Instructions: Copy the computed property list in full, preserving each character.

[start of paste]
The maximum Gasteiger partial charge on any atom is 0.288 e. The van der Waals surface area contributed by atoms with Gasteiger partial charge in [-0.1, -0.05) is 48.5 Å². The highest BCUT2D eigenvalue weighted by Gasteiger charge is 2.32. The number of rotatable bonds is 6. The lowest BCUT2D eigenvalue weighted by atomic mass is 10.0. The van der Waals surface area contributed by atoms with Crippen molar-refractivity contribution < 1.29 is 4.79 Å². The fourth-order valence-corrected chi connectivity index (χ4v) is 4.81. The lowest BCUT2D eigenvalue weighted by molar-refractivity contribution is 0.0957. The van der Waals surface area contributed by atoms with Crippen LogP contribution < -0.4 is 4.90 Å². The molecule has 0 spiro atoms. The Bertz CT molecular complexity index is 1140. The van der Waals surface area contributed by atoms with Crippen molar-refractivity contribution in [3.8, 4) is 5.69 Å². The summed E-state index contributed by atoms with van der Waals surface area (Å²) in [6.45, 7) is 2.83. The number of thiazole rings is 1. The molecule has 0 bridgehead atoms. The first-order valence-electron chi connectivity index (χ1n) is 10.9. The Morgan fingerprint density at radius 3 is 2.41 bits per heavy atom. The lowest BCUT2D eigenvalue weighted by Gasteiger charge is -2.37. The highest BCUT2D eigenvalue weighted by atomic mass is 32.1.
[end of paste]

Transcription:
The maximum Gasteiger partial charge on any atom is 0.288 e. The van der Waals surface area contributed by atoms with Gasteiger partial charge in [-0.1, -0.05) is 48.5 Å². The highest BCUT2D eigenvalue weighted by Gasteiger charge is 2.32. The number of rotatable bonds is 6. The lowest BCUT2D eigenvalue weighted by atomic mass is 10.0. The van der Waals surface area contributed by atoms with Crippen molar-refractivity contribution < 1.29 is 4.79 Å². The fourth-order valence-corrected chi connectivity index (χ4v) is 4.81. The lowest BCUT2D eigenvalue weighted by molar-refractivity contribution is 0.0957. The van der Waals surface area contributed by atoms with Crippen LogP contribution < -0.4 is 4.90 Å². The molecule has 0 spiro atoms. The Bertz CT molecular complexity index is 1140. The van der Waals surface area contributed by atoms with Crippen molar-refractivity contribution in [3.8, 4) is 5.69 Å². The summed E-state index contributed by atoms with van der Waals surface area (Å²) in [6.45, 7) is 2.83. The number of thiazole rings is 1. The molecule has 0 bridgehead atoms. The first-order valence-electron chi connectivity index (χ1n) is 10.9. The Morgan fingerprint density at radius 3 is 2.41 bits per heavy atom. The lowest BCUT2D eigenvalue weighted by Gasteiger charge is -2.37. The highest BCUT2D eigenvalue weighted by atomic mass is 32.1.